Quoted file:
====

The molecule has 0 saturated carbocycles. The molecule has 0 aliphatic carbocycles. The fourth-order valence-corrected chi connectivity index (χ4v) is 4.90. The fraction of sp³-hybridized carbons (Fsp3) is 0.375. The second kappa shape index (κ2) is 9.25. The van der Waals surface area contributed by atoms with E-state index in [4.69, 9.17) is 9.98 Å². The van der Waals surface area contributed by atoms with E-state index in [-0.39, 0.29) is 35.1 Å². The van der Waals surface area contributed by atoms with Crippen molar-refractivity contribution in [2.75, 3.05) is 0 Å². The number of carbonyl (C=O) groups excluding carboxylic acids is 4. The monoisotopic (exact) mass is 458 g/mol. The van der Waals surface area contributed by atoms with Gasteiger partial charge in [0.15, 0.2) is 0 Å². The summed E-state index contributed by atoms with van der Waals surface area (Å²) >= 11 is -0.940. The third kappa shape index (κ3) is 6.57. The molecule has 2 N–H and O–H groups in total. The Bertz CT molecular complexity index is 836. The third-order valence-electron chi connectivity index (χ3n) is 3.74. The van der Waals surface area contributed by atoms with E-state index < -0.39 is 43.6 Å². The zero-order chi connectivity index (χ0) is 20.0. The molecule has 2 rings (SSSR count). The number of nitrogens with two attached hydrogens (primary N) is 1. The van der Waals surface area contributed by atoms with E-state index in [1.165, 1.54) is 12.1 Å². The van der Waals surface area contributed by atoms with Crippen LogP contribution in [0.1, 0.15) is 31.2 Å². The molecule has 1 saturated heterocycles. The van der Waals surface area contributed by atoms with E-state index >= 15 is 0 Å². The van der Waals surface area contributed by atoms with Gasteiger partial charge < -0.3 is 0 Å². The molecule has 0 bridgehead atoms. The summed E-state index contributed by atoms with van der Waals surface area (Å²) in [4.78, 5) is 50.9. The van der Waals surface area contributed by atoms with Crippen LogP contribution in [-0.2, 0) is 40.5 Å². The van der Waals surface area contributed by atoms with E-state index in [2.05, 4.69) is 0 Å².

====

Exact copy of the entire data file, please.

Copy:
The molecule has 0 saturated carbocycles. The molecule has 0 aliphatic carbocycles. The fourth-order valence-corrected chi connectivity index (χ4v) is 4.90. The fraction of sp³-hybridized carbons (Fsp3) is 0.375. The second kappa shape index (κ2) is 9.25. The van der Waals surface area contributed by atoms with E-state index in [4.69, 9.17) is 9.98 Å². The van der Waals surface area contributed by atoms with E-state index in [-0.39, 0.29) is 35.1 Å². The van der Waals surface area contributed by atoms with Crippen molar-refractivity contribution in [2.75, 3.05) is 0 Å². The number of carbonyl (C=O) groups excluding carboxylic acids is 4. The monoisotopic (exact) mass is 458 g/mol. The van der Waals surface area contributed by atoms with Gasteiger partial charge in [0.15, 0.2) is 0 Å². The summed E-state index contributed by atoms with van der Waals surface area (Å²) >= 11 is -0.940. The third kappa shape index (κ3) is 6.57. The molecule has 2 N–H and O–H groups in total. The Bertz CT molecular complexity index is 836. The third-order valence-electron chi connectivity index (χ3n) is 3.74. The van der Waals surface area contributed by atoms with E-state index < -0.39 is 43.6 Å². The zero-order chi connectivity index (χ0) is 20.0. The molecule has 2 rings (SSSR count). The number of nitrogens with two attached hydrogens (primary N) is 1. The van der Waals surface area contributed by atoms with E-state index in [1.165, 1.54) is 12.1 Å². The van der Waals surface area contributed by atoms with Crippen LogP contribution in [0.1, 0.15) is 31.2 Å². The molecule has 1 saturated heterocycles. The van der Waals surface area contributed by atoms with E-state index >= 15 is 0 Å². The van der Waals surface area contributed by atoms with Gasteiger partial charge < -0.3 is 0 Å². The molecule has 0 bridgehead atoms. The summed E-state index contributed by atoms with van der Waals surface area (Å²) in [4.78, 5) is 50.9. The van der Waals surface area contributed by atoms with Crippen LogP contribution in [-0.2, 0) is 40.5 Å². The van der Waals surface area contributed by atoms with E-state index in [2.05, 4.69) is 0 Å².